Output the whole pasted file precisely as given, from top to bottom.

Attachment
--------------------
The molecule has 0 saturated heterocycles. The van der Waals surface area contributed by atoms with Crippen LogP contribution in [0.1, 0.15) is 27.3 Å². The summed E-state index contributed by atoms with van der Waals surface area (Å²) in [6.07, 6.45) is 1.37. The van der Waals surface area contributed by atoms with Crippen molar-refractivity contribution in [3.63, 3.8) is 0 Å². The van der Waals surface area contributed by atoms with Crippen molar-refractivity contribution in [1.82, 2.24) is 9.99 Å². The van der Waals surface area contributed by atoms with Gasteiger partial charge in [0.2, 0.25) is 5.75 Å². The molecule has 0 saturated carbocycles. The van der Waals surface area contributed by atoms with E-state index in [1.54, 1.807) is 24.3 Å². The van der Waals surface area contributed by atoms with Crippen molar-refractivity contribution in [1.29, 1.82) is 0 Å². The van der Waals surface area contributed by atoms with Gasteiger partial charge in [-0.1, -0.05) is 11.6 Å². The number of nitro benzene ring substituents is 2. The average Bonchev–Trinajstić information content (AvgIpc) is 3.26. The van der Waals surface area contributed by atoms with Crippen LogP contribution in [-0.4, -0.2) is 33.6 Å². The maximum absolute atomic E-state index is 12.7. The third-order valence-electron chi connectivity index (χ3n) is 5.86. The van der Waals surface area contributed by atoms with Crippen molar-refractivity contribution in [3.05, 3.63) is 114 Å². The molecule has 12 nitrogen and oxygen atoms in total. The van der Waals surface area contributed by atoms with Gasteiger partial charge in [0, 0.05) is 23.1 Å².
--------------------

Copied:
The molecule has 0 saturated heterocycles. The van der Waals surface area contributed by atoms with Crippen LogP contribution in [0.1, 0.15) is 27.3 Å². The summed E-state index contributed by atoms with van der Waals surface area (Å²) in [6.07, 6.45) is 1.37. The van der Waals surface area contributed by atoms with Crippen molar-refractivity contribution in [3.63, 3.8) is 0 Å². The van der Waals surface area contributed by atoms with Crippen molar-refractivity contribution in [1.82, 2.24) is 9.99 Å². The van der Waals surface area contributed by atoms with Gasteiger partial charge in [0.2, 0.25) is 5.75 Å². The molecule has 0 saturated carbocycles. The van der Waals surface area contributed by atoms with E-state index in [1.54, 1.807) is 24.3 Å². The van der Waals surface area contributed by atoms with Crippen molar-refractivity contribution in [1.29, 1.82) is 0 Å². The van der Waals surface area contributed by atoms with Gasteiger partial charge in [-0.1, -0.05) is 11.6 Å². The number of nitro benzene ring substituents is 2. The average Bonchev–Trinajstić information content (AvgIpc) is 3.26. The van der Waals surface area contributed by atoms with Crippen LogP contribution in [-0.4, -0.2) is 33.6 Å². The maximum absolute atomic E-state index is 12.7. The third-order valence-electron chi connectivity index (χ3n) is 5.86. The van der Waals surface area contributed by atoms with Crippen molar-refractivity contribution in [3.05, 3.63) is 114 Å². The molecule has 12 nitrogen and oxygen atoms in total. The van der Waals surface area contributed by atoms with Gasteiger partial charge in [0, 0.05) is 23.1 Å².